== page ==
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Author Topic: Red/Cyan Anaglyph Stereoscopy + Depth Of Field  (Read 37199 times)
Zaknafein
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« on: July 13, 2009, 02:00:42 AM »

Another WIP sample, started this afternoon and already mostly complete!

I had a couple of requests to release the stereoscopy code from Super HYPERCUBE, but I didn't want to do that because the code was really messy.
So instead I'm redoing a proper sample with most of the techniques I used in sHC, plus a couple of other experiments.



Current features :
- Optimized anaglyph filters to reduce eye-strain but still keep some color information
- Red channel gamma correction to compensate for the low amount of light perceived by the left eye (as suggested by the same link above)
- A first person camera with auto-focus based on depth information

The last point is what I'm still working on but it's nearly finished. The idea is to make a depth pass before rendering each eye, and use the depth information of what's close to the center of the screen to know where each eye should look at.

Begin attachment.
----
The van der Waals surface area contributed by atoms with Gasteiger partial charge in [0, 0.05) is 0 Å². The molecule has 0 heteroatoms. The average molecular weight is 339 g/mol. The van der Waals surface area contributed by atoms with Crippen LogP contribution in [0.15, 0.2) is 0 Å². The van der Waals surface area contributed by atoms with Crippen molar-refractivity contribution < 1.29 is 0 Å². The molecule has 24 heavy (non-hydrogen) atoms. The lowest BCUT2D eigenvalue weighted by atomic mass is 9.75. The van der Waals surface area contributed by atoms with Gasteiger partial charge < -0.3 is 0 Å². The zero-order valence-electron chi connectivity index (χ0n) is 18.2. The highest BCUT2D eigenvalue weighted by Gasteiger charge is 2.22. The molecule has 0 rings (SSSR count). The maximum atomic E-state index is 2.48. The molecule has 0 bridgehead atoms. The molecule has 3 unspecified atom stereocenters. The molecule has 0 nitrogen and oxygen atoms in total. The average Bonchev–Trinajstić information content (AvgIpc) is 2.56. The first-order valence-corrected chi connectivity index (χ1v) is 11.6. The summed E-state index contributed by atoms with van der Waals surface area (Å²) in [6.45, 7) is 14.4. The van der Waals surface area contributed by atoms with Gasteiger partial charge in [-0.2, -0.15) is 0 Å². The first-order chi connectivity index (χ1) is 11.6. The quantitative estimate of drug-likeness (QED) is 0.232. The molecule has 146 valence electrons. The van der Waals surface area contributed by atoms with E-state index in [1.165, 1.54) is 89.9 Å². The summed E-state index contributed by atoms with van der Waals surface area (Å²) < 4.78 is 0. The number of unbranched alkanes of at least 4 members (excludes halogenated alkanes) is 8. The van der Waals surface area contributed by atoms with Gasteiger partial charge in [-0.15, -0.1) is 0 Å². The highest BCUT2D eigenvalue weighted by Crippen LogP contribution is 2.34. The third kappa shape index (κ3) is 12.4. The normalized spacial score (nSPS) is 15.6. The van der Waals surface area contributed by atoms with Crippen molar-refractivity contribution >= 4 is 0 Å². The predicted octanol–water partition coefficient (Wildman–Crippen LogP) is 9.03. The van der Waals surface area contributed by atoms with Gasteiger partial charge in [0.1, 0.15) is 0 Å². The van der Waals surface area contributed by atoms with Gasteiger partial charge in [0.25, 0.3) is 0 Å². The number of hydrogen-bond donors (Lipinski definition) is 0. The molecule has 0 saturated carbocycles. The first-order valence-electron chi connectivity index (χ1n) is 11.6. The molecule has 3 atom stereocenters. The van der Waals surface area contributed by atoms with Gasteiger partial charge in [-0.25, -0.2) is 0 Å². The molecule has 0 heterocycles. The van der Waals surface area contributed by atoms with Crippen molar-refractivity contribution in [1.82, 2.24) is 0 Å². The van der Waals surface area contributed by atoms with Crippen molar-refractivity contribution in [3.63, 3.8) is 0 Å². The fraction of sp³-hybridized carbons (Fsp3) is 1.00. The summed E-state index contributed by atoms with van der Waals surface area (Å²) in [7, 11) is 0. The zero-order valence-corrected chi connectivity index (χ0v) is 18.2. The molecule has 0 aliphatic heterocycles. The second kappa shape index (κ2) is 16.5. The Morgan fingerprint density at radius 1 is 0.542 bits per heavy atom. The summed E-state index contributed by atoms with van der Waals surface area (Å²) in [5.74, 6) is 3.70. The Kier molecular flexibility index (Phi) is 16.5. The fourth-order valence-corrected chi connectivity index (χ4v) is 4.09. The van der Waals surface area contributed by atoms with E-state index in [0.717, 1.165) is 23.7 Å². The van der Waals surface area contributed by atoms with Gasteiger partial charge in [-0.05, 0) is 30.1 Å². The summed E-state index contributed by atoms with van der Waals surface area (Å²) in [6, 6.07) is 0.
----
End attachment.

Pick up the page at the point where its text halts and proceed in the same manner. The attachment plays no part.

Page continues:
Keeping eyes parallel is simpler and works, but it's not realistic, since both eyes are hooked at a single brain that wants to focus at one point only!

After that I'd love to try and add depth-of-field to it so that objects wildly out-of-focus don't hurt the eyes so much.
« Last Edit: July 19, 2009, 01:15:54 AM by Zaknafein » Logged

Zaknafein
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« Reply #1 on: July 19, 2009, 12:01:09 AM »

Sooo... I'm trying to implement depth-of-field based on this paper, it's proving a little more difficult than I thought.